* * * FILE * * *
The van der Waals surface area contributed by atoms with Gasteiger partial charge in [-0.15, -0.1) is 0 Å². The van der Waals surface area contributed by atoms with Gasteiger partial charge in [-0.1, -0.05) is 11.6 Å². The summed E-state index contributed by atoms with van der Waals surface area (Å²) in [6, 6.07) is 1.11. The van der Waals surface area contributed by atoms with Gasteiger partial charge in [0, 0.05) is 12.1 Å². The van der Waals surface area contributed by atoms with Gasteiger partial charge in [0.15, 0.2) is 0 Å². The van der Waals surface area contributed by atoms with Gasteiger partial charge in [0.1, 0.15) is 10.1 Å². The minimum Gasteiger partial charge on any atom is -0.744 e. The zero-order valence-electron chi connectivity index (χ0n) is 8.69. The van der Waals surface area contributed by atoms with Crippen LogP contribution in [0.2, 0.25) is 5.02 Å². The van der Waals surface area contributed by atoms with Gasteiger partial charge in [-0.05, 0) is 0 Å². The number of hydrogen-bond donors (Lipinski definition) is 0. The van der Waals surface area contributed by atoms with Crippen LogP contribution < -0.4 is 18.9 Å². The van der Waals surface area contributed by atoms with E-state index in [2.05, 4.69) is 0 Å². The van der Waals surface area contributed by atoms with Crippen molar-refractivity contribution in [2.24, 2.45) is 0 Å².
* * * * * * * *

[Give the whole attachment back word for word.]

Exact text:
The van der Waals surface area contributed by atoms with Gasteiger partial charge in [-0.15, -0.1) is 0 Å². The van der Waals surface area contributed by atoms with Gasteiger partial charge in [-0.1, -0.05) is 11.6 Å². The summed E-state index contributed by atoms with van der Waals surface area (Å²) in [6, 6.07) is 1.11. The van der Waals surface area contributed by atoms with Gasteiger partial charge in [0, 0.05) is 12.1 Å². The van der Waals surface area contributed by atoms with Gasteiger partial charge in [0.15, 0.2) is 0 Å². The van der Waals surface area contributed by atoms with Gasteiger partial charge in [0.1, 0.15) is 10.1 Å². The minimum Gasteiger partial charge on any atom is -0.744 e. The zero-order valence-electron chi connectivity index (χ0n) is 8.69. The van der Waals surface area contributed by atoms with Crippen LogP contribution in [0.2, 0.25) is 5.02 Å². The van der Waals surface area contributed by atoms with Gasteiger partial charge in [-0.05, 0) is 0 Å². The number of hydrogen-bond donors (Lipinski definition) is 0. The van der Waals surface area contributed by atoms with Crippen LogP contribution < -0.4 is 18.9 Å². The van der Waals surface area contributed by atoms with E-state index in [2.05, 4.69) is 0 Å². The van der Waals surface area contributed by atoms with Crippen molar-refractivity contribution in [2.24, 2.45) is 0 Å².